"Reality" shows like Honey Boo Boo and Amish Mafia make me crazy.
They're empty filth with false, contrived insights into people on the outskirts of modern society, glorifying the buffoons who are only too happy to act the part on television. That's why this week's column showcases real documentaries about real people. For the most part, these docs don't look down on their subjects, nor do they make them look foolish through clever editing. While not perfect, they nail exactly what documentaries should do: objectively look at a topic and give the viewer a new perspective on something they may never have known about.
Shut Up Little Man: An Audio Misadventure(2011, Netflix Streaming): Many years ago, two friends, Eddie Lee Sausage and Mitchell D. moved to San Francisco to follow their dreams of being stars in the music biz. Being that they had more heart than money, they had to rent an apartment within their means, which meant a dingy little cheap joint. They ended up with a nice enough dump, but were given one warning by the landlord: "neighbors can get loud", and she wasn't kidding. What follows is a very interesting study of something all of us who live with people on the other side of our walls wonder whenever they hear noise from the neighbors: "what could they possibly be doing over there?" This documentary falls apart a bit toward the end, but watching Eddie and Mitchell go through an amateur investigation of their neighbors and the resulting underground "fame" that resulted from their antics makes for a pretty fascinating story.
Vernon, Florida (1981, Netflix Streaming): I love Errol Morris' wide ranging work. One of his docs examined the life of a man who builds the machines that administer the killing drugs to death row inmates (Mr. Death, The Rise and Fall of Fred A. Leuchter Jr.). Another showcased a family that started one of the nation's first big pet cemeteries (Gates of Heaven), and another got a guy released from death row (Thin Blue Line, also streaming on Netflix). While all three of those movies are great, Vernon, Florida is more representative of why I admire Morris' work so much. The doc is free-form, with no plot to speak of. Morris simply records some of the more eccentric townsfolk of Vernon, Florida. We meet such colorful people as an old man who claims to be able to do four things at once (thanks to the bolts in his head!), a woman who is convinced that the radioactive sand that she picked up on vacation is growing, and a gentleman who describes turkey hunting in such a way that you'd think he's chasing after his own dark, inner demons.
Queen of Versailles (2012, Netflix Streaming): This movie is a near perfect example of what a good documentary should do: the filmmakers behind Queen of Versailles simply let the cameras roll and let their subjects do the rest. The Queen of Versailles is actually Jackie Siegel, the wife of wealthy timeshare magnate David Siegel. As the film begins, the two are undertaking the building of their personal Versailles, a magnificent mansion with over 100 rooms, an ice skating rink and other assorted craziness all spread out over an 85,000-square-foot floor plan. The building of this $65 million abode is made even more difficult when the great recession hits and hubby's timeshare business takes a financial dive. Versailles would almost be a comedy if it weren't so infuriating on so many levels. The anger comes not from the lavish lifestyle that Mrs. Siegel is used to living (I can't begrudge anyone spending what he or she has); the anger comes from her complete inability to actually grasp how dire her situation is. Maybe it's not even anger at her really, just frustration, because she does seem like a very sincere lady. Queen of Versailles is a fascinating window into how the wealthier among us handle a situation that us normal folk deal with on a daily basis.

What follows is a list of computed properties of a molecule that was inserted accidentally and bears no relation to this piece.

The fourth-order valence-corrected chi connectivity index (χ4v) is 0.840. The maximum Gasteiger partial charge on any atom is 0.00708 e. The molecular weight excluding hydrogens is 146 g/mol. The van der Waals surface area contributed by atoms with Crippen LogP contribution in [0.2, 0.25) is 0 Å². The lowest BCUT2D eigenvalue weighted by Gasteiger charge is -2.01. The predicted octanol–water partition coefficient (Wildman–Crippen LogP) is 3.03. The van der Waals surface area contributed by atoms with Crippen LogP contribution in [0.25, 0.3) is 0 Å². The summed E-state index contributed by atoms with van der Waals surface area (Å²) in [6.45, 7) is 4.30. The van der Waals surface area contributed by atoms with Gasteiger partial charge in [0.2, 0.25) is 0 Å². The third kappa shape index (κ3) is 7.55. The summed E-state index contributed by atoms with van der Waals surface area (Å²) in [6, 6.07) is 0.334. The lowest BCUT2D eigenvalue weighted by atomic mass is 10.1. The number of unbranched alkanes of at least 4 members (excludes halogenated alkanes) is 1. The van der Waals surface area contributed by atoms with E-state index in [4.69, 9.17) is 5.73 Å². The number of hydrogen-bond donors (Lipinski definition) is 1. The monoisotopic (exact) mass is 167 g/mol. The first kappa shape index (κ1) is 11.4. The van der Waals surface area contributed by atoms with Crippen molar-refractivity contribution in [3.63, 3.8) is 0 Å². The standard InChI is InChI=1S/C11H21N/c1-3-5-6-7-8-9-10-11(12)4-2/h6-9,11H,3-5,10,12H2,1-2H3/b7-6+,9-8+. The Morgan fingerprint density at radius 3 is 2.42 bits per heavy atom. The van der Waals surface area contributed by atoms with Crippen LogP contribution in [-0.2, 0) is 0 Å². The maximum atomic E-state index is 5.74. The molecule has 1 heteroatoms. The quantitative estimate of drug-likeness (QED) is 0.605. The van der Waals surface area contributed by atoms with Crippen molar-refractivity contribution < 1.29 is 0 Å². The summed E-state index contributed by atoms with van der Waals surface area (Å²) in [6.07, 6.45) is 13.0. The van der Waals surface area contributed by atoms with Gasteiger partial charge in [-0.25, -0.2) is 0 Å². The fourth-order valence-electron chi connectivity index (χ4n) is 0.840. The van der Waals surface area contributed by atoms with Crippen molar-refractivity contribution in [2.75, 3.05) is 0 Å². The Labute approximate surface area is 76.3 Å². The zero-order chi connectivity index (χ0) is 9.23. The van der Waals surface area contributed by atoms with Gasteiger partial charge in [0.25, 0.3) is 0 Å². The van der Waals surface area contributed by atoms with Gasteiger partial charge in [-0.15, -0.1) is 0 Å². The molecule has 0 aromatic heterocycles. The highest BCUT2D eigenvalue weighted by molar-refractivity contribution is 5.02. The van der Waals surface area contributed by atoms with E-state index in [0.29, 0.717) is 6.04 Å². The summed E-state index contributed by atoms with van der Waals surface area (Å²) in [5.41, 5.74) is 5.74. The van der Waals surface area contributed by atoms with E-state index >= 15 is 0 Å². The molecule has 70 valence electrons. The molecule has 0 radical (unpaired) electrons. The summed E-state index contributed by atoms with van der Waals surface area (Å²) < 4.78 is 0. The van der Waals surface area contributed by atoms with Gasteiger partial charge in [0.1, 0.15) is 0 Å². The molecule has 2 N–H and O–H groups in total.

Trekkies (1997, Netflix Streaming): Okay, okay, we all know about trekkies, the nerds who love all things Star Trek, but this documentary showcases the humanity behind the devotion. While I will definitely concede that some of these fans are a little off (the lady with hundreds of photos of the guy that played Data is nuts), for the most part they make a great case for why they do what they do. One of my favorite things about this doc is that the makers of Trekkies seem to try to go out of their way to attempt to lampoon some of their subjects, but it backfires completely on them. They fail because the trekkies they are trying to poke fun at explain that they are simply trying to live by the moral code that Star Trek exemplified, which is actually a pretty honorably way to live -- once you get past the outfits and all.
Grizzly Man (2005, Netflix Streaming): I would be very very remiss if I were not to mention Werner Herzog when writing an article about great documentary filmmakers. Herzog definitely does not make non-biased documentaries, but he is careful to lay out what his beliefs are about his subject very early on in the filmmaking. He certainly does that with Grizzly Man, his documentary about Timothy Treadwell, a failed actor who decided to be the protector of wild grizzly bears in the Alaskan wilderness, who ended up getting himself and his girlfriend killed and eaten by those very bears. While Herzog clearly does not side with Treadwell's beliefs, he never lets that cloud his documentary and it certainly helps to make the film much stronger. Grizzly Man will most likely make you angry at the hubris that Treadwell displays, but the anger won't be fueled by a director editing the footage to make Treadwell look like a nut. Herzog lets Treadwell speak for himself. It's an amazing character study of a man who has lost touch with the "real" world around him.
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